5 healthy foods to keep you feeling full longer

By Alistair Gardiner
Published February 19, 2021

Key Takeaways

For anyone trying to lose weight, eating the right foods in moderate quantities is key. And that can be far easier with satiating foods—as long as those filling foods are healthy.

According to the CDC, the best way to stay full and avoid over-consumption is to aim for low-energy-dense foods—such as fruits and vegetables, low-fat dairy products, and lean proteins, to name a few. These foods will make you feel more full while consuming fewer calories. 

There are three key factors that characterize these kinds of foods: water volume, fiber, and fat. Fruits like watermelon and apples, or veggies like spinach and carrots, tend to have a high water volume, so you can eat a lot of them while keeping calorie intake low. These kinds of foods, along with whole grains, are high in fiber, which means they take longer to digest and can leave you feeling fuller for longer. On the other hand, foods with a lot of fat are high-energy-dense foods, which can leave you wanting more. 

Here are five foods that are not only packed with beneficial nutrients, but will leave you feeling satiated.


While all fruits and vegetables boost a high degree of satiation, evidence suggests that avocados are particularly suited to keeping us fuller longer. A single fresh Hass avocado is made up of roughly 72% water and contains about 13 grams of monounsaturated fats and 10 grams of fiber.  

A study published in Nutrients looked at the effects of replacing carbohydrates in a meal with avocado-derived fats and fibers by assessing satiation during a 6-hour period after eating, using a cohort of 31 participants. Through surveys and measurements of certain hormones related to appetite in blood, researchers found that those whose meals included a whole or half an avocado experienced significant hunger suppression compared to the controls. Ignore the jokes about millennials and their avocado toast; this fruit could be the key to feeling fuller for longer.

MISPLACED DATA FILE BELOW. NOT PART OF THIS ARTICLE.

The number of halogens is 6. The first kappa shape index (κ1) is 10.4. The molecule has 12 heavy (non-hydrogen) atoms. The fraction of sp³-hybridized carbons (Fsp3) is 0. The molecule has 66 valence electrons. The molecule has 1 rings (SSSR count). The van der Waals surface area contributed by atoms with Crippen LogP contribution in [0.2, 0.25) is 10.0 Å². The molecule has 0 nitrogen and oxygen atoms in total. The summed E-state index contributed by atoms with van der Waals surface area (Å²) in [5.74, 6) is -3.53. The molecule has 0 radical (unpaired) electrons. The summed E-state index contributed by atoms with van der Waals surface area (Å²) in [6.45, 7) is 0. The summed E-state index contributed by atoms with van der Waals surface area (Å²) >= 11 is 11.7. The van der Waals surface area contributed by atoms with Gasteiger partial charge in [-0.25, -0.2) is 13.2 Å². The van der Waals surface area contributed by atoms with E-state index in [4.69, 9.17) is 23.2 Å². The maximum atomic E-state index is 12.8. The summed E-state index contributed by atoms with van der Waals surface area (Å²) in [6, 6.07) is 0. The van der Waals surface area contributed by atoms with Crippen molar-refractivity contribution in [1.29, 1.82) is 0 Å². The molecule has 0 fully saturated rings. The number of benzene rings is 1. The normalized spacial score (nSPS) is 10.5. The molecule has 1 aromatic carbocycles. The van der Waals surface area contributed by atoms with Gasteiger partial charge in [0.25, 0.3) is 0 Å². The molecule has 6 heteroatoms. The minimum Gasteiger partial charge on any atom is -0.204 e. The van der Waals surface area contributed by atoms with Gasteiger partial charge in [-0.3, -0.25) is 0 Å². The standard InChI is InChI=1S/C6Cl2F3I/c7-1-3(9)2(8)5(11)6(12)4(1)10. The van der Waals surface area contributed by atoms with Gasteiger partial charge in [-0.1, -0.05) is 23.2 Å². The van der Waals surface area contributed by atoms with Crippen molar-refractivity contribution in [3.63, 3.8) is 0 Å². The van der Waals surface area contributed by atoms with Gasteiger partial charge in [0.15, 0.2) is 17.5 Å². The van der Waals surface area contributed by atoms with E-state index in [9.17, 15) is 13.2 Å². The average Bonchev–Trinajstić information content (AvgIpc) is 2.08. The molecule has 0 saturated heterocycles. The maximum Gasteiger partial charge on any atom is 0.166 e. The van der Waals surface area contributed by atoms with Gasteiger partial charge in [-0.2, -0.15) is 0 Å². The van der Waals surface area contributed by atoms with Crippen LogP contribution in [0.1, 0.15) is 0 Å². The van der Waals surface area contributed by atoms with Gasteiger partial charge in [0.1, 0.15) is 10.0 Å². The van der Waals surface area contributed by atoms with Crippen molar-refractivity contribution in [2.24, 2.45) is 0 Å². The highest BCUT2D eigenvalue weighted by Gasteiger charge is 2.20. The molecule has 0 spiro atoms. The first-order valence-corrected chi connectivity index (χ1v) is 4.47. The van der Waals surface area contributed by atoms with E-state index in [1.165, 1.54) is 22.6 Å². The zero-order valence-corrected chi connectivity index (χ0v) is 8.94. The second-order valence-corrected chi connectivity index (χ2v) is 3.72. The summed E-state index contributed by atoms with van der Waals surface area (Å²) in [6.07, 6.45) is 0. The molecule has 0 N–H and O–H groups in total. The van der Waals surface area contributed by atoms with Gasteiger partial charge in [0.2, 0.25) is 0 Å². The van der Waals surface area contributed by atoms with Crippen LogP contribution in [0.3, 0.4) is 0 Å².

For years, studies have shown that various tree nuts—like peanuts and pistachios—have high satiety values. Some research has focused on specific nuts, and recent evidence suggests that almonds are particularly effective as a filling healthy snack. 

Almonds are high in protein, fiber and fat, and low in available carbohydrate and digestible energy. This profile, along with its macronutrient composition, gives almonds the upper hand when it comes to controlling hunger and providing energy.

Another 2019 study published in Nutrients tested the almond hypothesis by using a cohort of 42 participants who consumed a fixed breakfast and then a mid-morning snack of either almonds, crackers, or water. The researchers observed no difference in energy intake over a 24-hour period, but the group that snacked on almonds reported an overall lower hunger rating. The researchers also noted that the almond group exhibited a suppressed hedonic preference for consuming high-fat foods, and concluded that raw almonds are more effective for controlling appetite in comparison to an alternative snack with the same energy levels.

Fava beans